Hawksbill sea turtle strangled in line and netting.
Photo: Sea Turtle Stranding and Salvage Network
main types of fishing methods used are:
• Long-line fishing
• Trawl net fishing
• Drift-net or Gill-net fishing
• Shrimp Fisheries
Sea turtles are migratory and travel thousands of kilometres each
year to nest. In 2000, 1.4 billion hooks were cast into the world’s
oceans through industrial fishing- snagging more than 200,000 loggerhead
sea turtles resulting in the deaths of thousands of them. The threat
of fisheries is very serious to the long-term survival of the sea
turtle population and to address such issues requires an international
solution (Source: www.surfbirds.com).
There are three main types of fishing technique employed by the
Mediterranean fishing industries which cause the incidental capture
of sea turtles. They are long-line fishing, trawl-net fishing and
drift-net or gill-net fishing.
fishing Fast Fact:
A recent study in the scientific journal Ecology Letters estimates
that worldwide about 200,000 loggerheads and 50,000 leatherbacks
are caught every two years by longlines. Scientists have warned
that the Pacific leatherback could go extinct within the next
5-30 years unless immediate action is taken to reverse their
slide into oblivion. One of those actions is to impose a Pacific
wide moratorium on longline fishing.
In long-line fishing each fishing unit consists of a floating 'mother-line',
300m long, from which hang the hooked 'groundlines', each 25m long,
at 20m intervals. Units can be strung together in great chains.
It is not unusual for 200 units to be strung together to reach a
length of 60Km. This method of fishing is usually used to catch
Swordfish and Albacore in the Mediterranean.
net fishing is where a boat drags behind it an enclosed net. The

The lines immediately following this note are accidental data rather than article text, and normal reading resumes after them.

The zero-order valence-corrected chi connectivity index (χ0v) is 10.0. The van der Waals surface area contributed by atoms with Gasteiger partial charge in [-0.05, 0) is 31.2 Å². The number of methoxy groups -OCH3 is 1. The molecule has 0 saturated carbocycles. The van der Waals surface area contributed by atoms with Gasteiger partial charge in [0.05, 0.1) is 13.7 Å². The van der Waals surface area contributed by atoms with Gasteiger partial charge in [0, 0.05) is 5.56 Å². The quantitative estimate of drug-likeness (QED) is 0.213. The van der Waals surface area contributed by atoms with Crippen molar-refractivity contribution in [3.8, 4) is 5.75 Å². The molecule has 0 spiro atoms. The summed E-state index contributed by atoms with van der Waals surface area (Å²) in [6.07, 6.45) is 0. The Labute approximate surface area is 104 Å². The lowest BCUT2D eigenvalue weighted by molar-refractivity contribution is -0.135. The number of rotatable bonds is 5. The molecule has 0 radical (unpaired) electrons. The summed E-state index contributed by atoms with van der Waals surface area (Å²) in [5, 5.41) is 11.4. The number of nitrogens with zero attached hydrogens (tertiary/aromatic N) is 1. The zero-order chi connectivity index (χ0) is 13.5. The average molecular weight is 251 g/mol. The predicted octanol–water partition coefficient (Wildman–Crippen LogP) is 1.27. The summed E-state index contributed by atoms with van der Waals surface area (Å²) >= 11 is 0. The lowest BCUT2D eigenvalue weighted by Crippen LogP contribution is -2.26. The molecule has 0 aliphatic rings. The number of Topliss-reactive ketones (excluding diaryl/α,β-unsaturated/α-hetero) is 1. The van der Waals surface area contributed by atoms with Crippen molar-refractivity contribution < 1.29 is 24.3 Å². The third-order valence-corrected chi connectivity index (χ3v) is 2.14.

net forms a sock shaped enclosure catching any matter that enters
it. The mesh of the trawl net tends to be very small as this type
of fishing is primarily used for shrimping. The picture below shows
the apparatus used for trawl net fishing.
or Gill-net fishing Fast Fact
Known as "curtains of death" because they catch
and kill everything in their path, large gillnets (also known
as driftnets) were banned by the United Nations on the high
seas in 1991. Along with sea turtles, gillnets also injure
or kill sperm whales, humpback whales, fin whales, Steller
sea lions and other threatened and endangered species. In
fact, according to observer data obtained from NOAA Fisheries,
64 dolphins, whales, seals and sea lions have been killed
by the gillnet fishery since 2002. (Source: www.surfbirds.com)
or Gill-net fishing involves the use of huge net. The net
is essentially an area of mesh; it is not fixed into any assembly..
The mesh of the net is just large enough to allow the heads of the
fish to pass through while trapping them at their gills. The net
is usually dragged behind a single boat in a loop or may be fastened
to two boats on a parallel course. This type of fishing is usually
used to catch Tuna, Swordfish and Albacore. Below is a diagram explaining
how a drift-net is used.
Drift net/ Gill-net fishing
The highest level of all turtle mortality world-wide is associated
with the shrimp trawling industry, which it is calculated kills
ten times as many turtles as all other forms of fishing put together
(National Research Council 1990). As well as causing the turtles
to drown by trapping them in nets underwater for hours, there have
recently been reports in the Mediterranean that pollution caused
by shrimp farms kills turtles.